EnlargeValentina Palladino

Lenovo's ThinkPad family has a lot of fans, but not everyone can spend ThinkPad money on a laptop. Designed for small business customers (and regular consumers who want a more privacy-focused machine), Lenovo's new Thinkbooks seem like an experiment to boil the essence of a ThinkPad down into its most important parts and put those pieces in a more affordable package.

On paper, it seems Lenovo has done just that: the new Thinkbook 13s has a stress-tested aluminum body, comfortable keyboard, webcam privacy shutter, fingerprint reader, and other things that you'd find on a ThinkPad machine. But the Thinkbook's attractive starting price of $734 truly helps it stand out as an option for anyone who wants not just a ThinkPad alternative but a relatively affordable Windows machine as well.

Look and feel

Specs at a glance: Lenovo Thinkbook 13s
WorstBestAs reviewed
Screen13.3-inch 1920×1080p anti-glare IPS non-touch
OSWindows 10 Home 64
CPUCore i5-8265UCore i7-8565UCore i5-8265U
GPUIntel UHD Graphics 620
Networking802.11AC (2 x 2), Bluetooth 5.2
Ports2 x USB-A 3.1, 1 x USB-C, 1 x HDMI, 1 x headphone jack, 1 x power port
Size12.11×8.52×0.63 inches (307.6×216.4×15.9 mm)
Weight2.95 pounds (1.34 kg)
Other perksWebcam shutter, fingerprint reader on power button

Lenovo Thinkbook 13s product image

Lenovo Thinkbook 13s

$734.30 from Lenovo (Ars Technica may earn compensation for sales from links on this post through affiliate programs.)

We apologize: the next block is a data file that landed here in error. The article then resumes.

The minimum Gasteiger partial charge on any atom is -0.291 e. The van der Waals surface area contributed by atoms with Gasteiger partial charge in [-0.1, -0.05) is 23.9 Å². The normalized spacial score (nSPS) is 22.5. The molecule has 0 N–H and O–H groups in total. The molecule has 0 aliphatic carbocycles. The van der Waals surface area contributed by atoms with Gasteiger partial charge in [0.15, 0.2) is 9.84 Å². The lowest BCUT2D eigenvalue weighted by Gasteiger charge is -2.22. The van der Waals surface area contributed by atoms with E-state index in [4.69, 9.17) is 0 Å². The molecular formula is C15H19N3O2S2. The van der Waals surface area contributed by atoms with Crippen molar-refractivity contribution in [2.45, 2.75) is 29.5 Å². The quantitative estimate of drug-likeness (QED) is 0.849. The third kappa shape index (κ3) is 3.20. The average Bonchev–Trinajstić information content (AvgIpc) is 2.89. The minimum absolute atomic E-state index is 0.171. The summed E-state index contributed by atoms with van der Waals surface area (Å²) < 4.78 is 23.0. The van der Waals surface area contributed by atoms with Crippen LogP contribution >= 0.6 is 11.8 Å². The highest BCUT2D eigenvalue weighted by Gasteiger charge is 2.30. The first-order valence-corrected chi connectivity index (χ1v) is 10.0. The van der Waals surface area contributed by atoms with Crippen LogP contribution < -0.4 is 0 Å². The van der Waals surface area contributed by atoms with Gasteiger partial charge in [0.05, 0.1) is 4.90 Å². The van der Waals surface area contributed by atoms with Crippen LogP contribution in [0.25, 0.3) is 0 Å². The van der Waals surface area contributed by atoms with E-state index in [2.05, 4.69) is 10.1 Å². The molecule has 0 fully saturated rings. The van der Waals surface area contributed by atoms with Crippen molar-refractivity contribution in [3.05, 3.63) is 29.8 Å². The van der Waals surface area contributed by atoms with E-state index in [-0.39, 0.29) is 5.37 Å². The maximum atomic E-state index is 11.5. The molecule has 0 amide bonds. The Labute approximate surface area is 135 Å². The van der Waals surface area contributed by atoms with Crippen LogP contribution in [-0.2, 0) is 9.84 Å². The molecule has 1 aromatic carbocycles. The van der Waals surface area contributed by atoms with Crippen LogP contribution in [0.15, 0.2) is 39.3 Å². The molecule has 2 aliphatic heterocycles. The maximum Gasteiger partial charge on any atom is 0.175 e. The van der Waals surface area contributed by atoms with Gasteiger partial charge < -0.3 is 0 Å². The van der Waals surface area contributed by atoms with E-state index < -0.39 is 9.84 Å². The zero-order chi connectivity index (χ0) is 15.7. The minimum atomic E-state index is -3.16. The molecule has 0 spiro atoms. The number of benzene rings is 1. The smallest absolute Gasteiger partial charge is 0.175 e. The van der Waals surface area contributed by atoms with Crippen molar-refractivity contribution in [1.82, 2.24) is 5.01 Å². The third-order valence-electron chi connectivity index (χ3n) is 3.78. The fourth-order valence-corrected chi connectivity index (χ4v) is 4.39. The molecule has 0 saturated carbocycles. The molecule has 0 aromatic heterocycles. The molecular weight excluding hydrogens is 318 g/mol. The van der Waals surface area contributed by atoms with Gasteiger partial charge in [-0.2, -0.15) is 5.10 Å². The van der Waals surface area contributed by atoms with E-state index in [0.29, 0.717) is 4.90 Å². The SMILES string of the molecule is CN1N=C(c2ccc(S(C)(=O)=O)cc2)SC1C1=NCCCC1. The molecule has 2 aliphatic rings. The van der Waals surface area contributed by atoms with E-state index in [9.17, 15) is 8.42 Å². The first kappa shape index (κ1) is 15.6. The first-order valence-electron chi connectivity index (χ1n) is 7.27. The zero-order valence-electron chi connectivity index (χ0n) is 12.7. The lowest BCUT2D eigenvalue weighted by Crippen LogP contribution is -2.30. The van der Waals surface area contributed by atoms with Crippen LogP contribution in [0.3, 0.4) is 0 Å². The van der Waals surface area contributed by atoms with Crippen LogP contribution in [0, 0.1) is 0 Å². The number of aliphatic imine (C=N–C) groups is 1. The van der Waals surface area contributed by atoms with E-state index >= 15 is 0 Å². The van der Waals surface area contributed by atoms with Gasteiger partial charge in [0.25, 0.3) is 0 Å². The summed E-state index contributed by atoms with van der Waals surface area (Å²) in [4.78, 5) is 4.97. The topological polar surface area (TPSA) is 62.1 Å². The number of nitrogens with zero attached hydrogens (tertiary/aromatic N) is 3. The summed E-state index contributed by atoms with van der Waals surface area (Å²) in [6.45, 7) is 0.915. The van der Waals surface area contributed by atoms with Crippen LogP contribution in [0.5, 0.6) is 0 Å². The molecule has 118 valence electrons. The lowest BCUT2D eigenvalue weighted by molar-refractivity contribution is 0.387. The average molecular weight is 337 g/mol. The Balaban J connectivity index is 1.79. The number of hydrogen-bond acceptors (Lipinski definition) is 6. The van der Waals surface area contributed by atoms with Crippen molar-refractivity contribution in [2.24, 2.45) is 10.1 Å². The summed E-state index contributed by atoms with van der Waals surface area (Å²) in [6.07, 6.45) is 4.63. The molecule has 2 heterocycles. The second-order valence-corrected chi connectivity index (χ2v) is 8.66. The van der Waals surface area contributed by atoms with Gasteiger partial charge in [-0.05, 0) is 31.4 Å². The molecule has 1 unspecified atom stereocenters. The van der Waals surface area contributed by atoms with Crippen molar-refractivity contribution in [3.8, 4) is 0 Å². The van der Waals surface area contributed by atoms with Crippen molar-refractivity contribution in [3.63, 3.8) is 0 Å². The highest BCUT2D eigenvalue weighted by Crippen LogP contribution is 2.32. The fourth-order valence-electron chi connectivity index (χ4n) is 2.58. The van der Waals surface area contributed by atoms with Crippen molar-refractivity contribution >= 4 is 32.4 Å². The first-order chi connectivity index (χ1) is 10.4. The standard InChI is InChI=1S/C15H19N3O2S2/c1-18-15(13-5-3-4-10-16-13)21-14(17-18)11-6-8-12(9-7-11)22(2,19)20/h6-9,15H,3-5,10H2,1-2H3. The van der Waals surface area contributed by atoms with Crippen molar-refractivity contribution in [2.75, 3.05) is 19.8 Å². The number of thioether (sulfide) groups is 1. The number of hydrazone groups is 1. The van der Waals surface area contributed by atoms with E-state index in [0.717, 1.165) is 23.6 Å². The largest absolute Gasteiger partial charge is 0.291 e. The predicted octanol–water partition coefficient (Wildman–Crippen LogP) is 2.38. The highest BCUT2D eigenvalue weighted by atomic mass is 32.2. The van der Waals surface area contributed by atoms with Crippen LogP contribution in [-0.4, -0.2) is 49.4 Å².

Lenovo tried to give a ThinkPad machine the "modern ultrabook" makeover, and the result is the updated Thinkbook. That's not a derogatory statement—the Thinkbook 13s is quite attractive, and I wouldn't guess that it's a notebook with a $734 starting price. It has a slate gray color scheme that uses a lighter gray color on its anodized aluminum chassis, a darker gray on its keycaps, and shiny accents on the edges of the trackpad and a few other locations. Overall, it looks most akin to an IdeaPad notebook with some design influences from the ThinkPad X lineup.

So you won't get the thin-and-light design that comes from a carbon-fiber ThinkPad X1 Carbon, but that's part of why the X1 Carbon costs $1,253 while the Thinkbook starts at $734. Nevertheless, the Thinkbook isn't painfully heavy at 2.95 pounds, nor is it too chunky with its 16mm thickness. It also makes the laptop large enough to fit one full-sized HDMI port and two USB-A ports on its sides, along with a USB-C port, headphone jack, and a power port. The only downside is that you have to charge the Thinkbook with the included power cable, as the lone USB-C port only supports audio, video, and data transfer.